As simple as soap Mission to India shows ways to make purposeful connections by Joshua Rubenstein Special to Southern Jewish Life
I hadn’t given much thought to soap until I learned about Sundara. Something that may seem so trivial is having an enormous impact on the livelihood of India’s most disadvantaged and has inspired me to make a difference at home as well. Sundara, an Indian nonprofit, has produced a recipe that starts with soap and hopes to end the cycle of poverty in India’s slums. By employing in-need women to recycle scraps of hotel soap, which usually go into landfills, Sundara allows children the chance to go to school — children who would otherwise forgo their education to sustain their family’s income by working as sewer cleaners and rag pickers. These soap products are then given out during educational hygiene lessons, perpetuating the importance of solving problems at their root. I was able to meet with these impressive working women of Sundara while co-chairing the Jewish Federations of North America’s National Young Leadership Cabinet study mission to India. The NYL Cabinet mission, with 110 participants, was the largest ever, as well as the first Jewish Federations mission to India, a country that has strong military ties and trading partnerships with Israel, and is home to the Bene Israel, one of the world’s oldest Jewish communities. Sundara partners with the Gabriel Project Mumbai, which receives support from the American Jewish Joint Distribution Committee, a Federation-funded partner. The interconnection between this low-tech program and its environment amazed me most and truly got me thinking about the ingredients necessary to bring about positive change. Over the course of my eight-day journey in India, learning from a culture so different than my own, I realized the most important ingredient: purposeful connection. Jacob Sztokman, GPM’s founder, taught us about the challenges of extreme urban scarcity and showed us the efforts of his organization to tend to the educational, health and nutritional needs of children. We volunteered with GPM participants as they spent their morning teaching in the slums and preparing nutritious meals for children to take to school. In this country of both extreme poverty and great wealth, it surprised me how little it costs to feed a child: just 19 cents per day. Also inspiring were the members of the Jewish community whose connection to their faith has endured for over 2,000 years while, at many times, cut off from the Joshua Rubenstein is a member of the Board of Directors of the Jewish Federation of Greater New Orleans and is beginning his sixth year in the National Young Leadership Cabinet. He cochaired the 2017 NYL Mission to India in February. 42 Southern Jewish Life • September 2017
rest of the world’s Jewry. The Bene Israel have both successfully assimilated and retained their culture in a country where Jews are vastly outnumbered. Like Sundara, these Jews are able to make purposeful connections between their community and the landscape around them. The places we visited saw Jews getting along, living together, conducting business, and helping others with varying backgrounds. I even learned how the Jewish community doesn’t eat beef to show respect for their neighbors, and about the various festivals where Jews invite their non-Jewish friends to celebrate together. For centuries, this minority community had been held together by just four Jewish traditions: Shabbat, Sh’ma, kashrut and b’rit milah. With the help of the JDC, they now have programs like the Jewish Youth Pioneers, which trains young Jewish leaders to deepen these traditions through community engagement. Indian Jewry is stronger for those efforts, whether its members continue to live in Mumbai and Delhi or move to Jerusalem and Beersheba following Aliyah under the auspices of the Jewish Agency for Israel. We had the opportunity to spend significant time with the JYP members, learning about their communal dynamics and the challenges that they face. It was fascinating how our cohorts were able to relate to one another so easily. I soon realized that my fellow Cabinet members were feeling similar senses of connection. When we came together with the Bene Israel Jews for Shabbat, we overflowed Delhi’s Synagogue, Judah Hyam Hall, with people spilling into chairs in the synagogue’s courtyard. During services we heard their stories and shared in singing Hebrew songs both in our melodies and in theirs. Saying the Sh’ma together, we internalized its power to connect all Jews; whether in Hebrew, Yiddish or another local tongue, the Sh’ma and other basic prayers transcend language to bring people and their faith together. Since I’ve been home, I’ve been reminded of the different circumstances of our global people. The struggles of the Indian Jewish community are unique as they are ones of isolation and of responsibility to their neighbors. Collectively, as a Jewish people, we have survived through many challenges and triumphs over thousands and thousands of years. It is incumbent upon each of us to learn from each other so that we continue to grow, to endure, and to make purposeful connections; when we do so, we have the power to strengthen our identity and better the world around us. I hope to better the world around me through my new connection to soap. As a hotel owner in New Orleans, I found and engaged a U.S. organization, similar to Sundara, to repurpose partially-used soap and other discarded hygiene products to give them another life. After all, it is important to remember that you don’t have to travel all the way to New Delhi to foster purposeful connections; one can start with a bar of soap at home.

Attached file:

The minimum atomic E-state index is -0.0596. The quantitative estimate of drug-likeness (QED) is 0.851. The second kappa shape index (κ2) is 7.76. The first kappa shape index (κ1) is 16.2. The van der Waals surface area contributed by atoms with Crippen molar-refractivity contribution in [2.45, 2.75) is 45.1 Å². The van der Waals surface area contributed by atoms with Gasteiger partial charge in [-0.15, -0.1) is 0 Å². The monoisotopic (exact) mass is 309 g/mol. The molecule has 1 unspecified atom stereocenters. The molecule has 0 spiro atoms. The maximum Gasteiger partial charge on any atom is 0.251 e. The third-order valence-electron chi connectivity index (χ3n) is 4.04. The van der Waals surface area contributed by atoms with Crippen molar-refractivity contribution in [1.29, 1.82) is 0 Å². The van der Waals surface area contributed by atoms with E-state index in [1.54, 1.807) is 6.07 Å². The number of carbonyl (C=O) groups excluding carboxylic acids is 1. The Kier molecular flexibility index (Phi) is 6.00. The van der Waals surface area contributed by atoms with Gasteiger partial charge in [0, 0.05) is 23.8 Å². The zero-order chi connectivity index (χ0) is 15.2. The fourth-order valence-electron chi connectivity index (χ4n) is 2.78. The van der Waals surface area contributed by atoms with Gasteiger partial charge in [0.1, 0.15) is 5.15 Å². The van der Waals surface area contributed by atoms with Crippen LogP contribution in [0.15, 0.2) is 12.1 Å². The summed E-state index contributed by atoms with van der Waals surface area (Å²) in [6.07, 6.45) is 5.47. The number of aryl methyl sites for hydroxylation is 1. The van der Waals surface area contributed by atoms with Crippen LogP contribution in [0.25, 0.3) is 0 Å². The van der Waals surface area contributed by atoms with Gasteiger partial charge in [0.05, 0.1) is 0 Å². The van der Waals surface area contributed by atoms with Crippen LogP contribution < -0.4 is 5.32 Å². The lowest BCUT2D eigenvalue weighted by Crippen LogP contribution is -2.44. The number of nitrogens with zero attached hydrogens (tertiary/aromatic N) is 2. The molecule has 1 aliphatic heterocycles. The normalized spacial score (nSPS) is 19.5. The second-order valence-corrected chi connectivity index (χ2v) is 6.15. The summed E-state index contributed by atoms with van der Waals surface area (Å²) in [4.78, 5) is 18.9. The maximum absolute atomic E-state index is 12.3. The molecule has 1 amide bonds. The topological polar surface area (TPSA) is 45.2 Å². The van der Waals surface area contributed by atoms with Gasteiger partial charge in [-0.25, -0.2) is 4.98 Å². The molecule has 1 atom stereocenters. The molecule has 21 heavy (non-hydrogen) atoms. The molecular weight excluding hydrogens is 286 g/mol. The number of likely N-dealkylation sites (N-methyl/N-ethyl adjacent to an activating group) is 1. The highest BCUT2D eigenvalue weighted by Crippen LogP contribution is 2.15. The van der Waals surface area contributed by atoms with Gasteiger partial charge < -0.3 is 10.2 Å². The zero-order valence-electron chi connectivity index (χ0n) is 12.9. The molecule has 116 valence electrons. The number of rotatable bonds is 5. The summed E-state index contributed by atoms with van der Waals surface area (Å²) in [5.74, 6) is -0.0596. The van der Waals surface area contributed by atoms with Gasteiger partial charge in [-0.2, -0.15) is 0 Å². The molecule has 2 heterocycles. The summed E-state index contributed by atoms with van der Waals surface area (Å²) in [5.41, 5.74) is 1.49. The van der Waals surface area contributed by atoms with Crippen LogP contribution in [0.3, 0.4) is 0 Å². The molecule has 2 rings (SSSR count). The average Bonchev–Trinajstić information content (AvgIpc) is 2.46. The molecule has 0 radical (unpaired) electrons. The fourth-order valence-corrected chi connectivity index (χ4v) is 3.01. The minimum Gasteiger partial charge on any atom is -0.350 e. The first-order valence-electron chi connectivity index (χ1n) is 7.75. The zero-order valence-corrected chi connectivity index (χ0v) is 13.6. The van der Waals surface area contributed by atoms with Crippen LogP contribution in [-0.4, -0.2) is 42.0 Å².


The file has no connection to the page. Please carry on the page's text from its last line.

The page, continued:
Published on Sep 7, 2017
September 2017 New Orleans edition of Southern Jewish Life, the official publication of the Greater New Orleans Jewish community